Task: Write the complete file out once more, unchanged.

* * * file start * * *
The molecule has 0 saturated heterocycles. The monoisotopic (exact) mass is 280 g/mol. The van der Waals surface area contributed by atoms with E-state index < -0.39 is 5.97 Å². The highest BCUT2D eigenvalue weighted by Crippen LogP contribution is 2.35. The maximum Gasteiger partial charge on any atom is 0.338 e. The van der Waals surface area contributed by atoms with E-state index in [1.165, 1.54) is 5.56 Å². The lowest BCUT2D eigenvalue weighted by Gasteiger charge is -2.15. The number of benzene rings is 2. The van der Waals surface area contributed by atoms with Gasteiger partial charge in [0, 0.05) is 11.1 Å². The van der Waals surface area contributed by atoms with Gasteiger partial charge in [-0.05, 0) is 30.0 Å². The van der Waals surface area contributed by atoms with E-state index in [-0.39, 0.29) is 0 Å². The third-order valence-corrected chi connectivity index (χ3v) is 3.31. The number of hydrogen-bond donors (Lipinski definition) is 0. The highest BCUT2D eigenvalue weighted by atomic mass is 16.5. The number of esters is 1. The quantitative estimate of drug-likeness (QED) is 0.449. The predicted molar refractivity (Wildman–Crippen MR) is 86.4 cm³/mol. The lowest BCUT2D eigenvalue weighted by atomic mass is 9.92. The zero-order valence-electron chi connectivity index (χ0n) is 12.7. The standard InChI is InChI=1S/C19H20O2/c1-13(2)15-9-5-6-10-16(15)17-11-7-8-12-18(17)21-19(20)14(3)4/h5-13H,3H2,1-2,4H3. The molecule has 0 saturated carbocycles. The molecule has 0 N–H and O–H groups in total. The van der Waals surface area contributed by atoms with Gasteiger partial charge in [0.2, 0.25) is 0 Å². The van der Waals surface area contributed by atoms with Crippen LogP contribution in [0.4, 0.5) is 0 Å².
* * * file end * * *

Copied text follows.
The molecule has 0 saturated heterocycles. The monoisotopic (exact) mass is 280 g/mol. The van der Waals surface area contributed by atoms with E-state index < -0.39 is 5.97 Å². The highest BCUT2D eigenvalue weighted by Crippen LogP contribution is 2.35. The maximum Gasteiger partial charge on any atom is 0.338 e. The van der Waals surface area contributed by atoms with E-state index in [1.165, 1.54) is 5.56 Å². The lowest BCUT2D eigenvalue weighted by Gasteiger charge is -2.15. The number of benzene rings is 2. The van der Waals surface area contributed by atoms with Gasteiger partial charge in [0, 0.05) is 11.1 Å². The van der Waals surface area contributed by atoms with Gasteiger partial charge in [-0.05, 0) is 30.0 Å². The van der Waals surface area contributed by atoms with E-state index in [-0.39, 0.29) is 0 Å². The third-order valence-corrected chi connectivity index (χ3v) is 3.31. The number of hydrogen-bond donors (Lipinski definition) is 0. The highest BCUT2D eigenvalue weighted by atomic mass is 16.5. The number of esters is 1. The quantitative estimate of drug-likeness (QED) is 0.449. The predicted molar refractivity (Wildman–Crippen MR) is 86.4 cm³/mol. The lowest BCUT2D eigenvalue weighted by atomic mass is 9.92. The zero-order valence-electron chi connectivity index (χ0n) is 12.7. The standard InChI is InChI=1S/C19H20O2/c1-13(2)15-9-5-6-10-16(15)17-11-7-8-12-18(17)21-19(20)14(3)4/h5-13H,3H2,1-2,4H3. The molecule has 0 saturated carbocycles. The molecule has 0 N–H and O–H groups in total. The van der Waals surface area contributed by atoms with Gasteiger partial charge in [0.2, 0.25) is 0 Å². The van der Waals surface area contributed by atoms with Crippen LogP contribution in [0.4, 0.5) is 0 Å².